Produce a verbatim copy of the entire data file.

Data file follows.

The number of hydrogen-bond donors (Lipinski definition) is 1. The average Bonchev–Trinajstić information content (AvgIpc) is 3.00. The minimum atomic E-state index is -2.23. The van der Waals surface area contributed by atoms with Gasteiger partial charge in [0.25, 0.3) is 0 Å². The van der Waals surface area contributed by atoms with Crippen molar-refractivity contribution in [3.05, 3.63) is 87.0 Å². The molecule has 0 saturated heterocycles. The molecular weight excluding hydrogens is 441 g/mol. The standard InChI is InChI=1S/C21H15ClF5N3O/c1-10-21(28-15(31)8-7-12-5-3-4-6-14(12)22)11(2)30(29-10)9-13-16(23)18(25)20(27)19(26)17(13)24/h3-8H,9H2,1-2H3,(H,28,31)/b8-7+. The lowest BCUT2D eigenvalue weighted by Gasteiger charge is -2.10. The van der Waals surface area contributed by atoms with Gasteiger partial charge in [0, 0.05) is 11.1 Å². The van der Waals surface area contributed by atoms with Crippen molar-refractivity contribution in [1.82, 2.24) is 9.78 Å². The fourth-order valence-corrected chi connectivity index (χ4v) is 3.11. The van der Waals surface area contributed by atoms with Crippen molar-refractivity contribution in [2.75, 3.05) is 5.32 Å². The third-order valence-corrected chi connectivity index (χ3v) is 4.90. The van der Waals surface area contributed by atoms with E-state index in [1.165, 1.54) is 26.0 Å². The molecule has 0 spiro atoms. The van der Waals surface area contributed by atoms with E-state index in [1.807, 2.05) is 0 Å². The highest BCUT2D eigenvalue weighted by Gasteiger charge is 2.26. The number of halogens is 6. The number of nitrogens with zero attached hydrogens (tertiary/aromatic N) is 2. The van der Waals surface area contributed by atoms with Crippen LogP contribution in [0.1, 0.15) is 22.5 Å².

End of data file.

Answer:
The number of hydrogen-bond donors (Lipinski definition) is 1. The average Bonchev–Trinajstić information content (AvgIpc) is 3.00. The minimum atomic E-state index is -2.23. The van der Waals surface area contributed by atoms with Gasteiger partial charge in [0.25, 0.3) is 0 Å². The van der Waals surface area contributed by atoms with Crippen molar-refractivity contribution in [3.05, 3.63) is 87.0 Å². The molecule has 0 saturated heterocycles. The molecular weight excluding hydrogens is 441 g/mol. The standard InChI is InChI=1S/C21H15ClF5N3O/c1-10-21(28-15(31)8-7-12-5-3-4-6-14(12)22)11(2)30(29-10)9-13-16(23)18(25)20(27)19(26)17(13)24/h3-8H,9H2,1-2H3,(H,28,31)/b8-7+. The lowest BCUT2D eigenvalue weighted by Gasteiger charge is -2.10. The van der Waals surface area contributed by atoms with Gasteiger partial charge in [0, 0.05) is 11.1 Å². The van der Waals surface area contributed by atoms with Crippen molar-refractivity contribution in [1.82, 2.24) is 9.78 Å². The fourth-order valence-corrected chi connectivity index (χ4v) is 3.11. The van der Waals surface area contributed by atoms with Crippen molar-refractivity contribution in [2.75, 3.05) is 5.32 Å². The third-order valence-corrected chi connectivity index (χ3v) is 4.90. The van der Waals surface area contributed by atoms with E-state index in [1.165, 1.54) is 26.0 Å². The molecule has 0 spiro atoms. The van der Waals surface area contributed by atoms with E-state index in [1.807, 2.05) is 0 Å². The highest BCUT2D eigenvalue weighted by Gasteiger charge is 2.26. The number of halogens is 6. The number of nitrogens with zero attached hydrogens (tertiary/aromatic N) is 2. The van der Waals surface area contributed by atoms with Crippen LogP contribution in [0.1, 0.15) is 22.5 Å².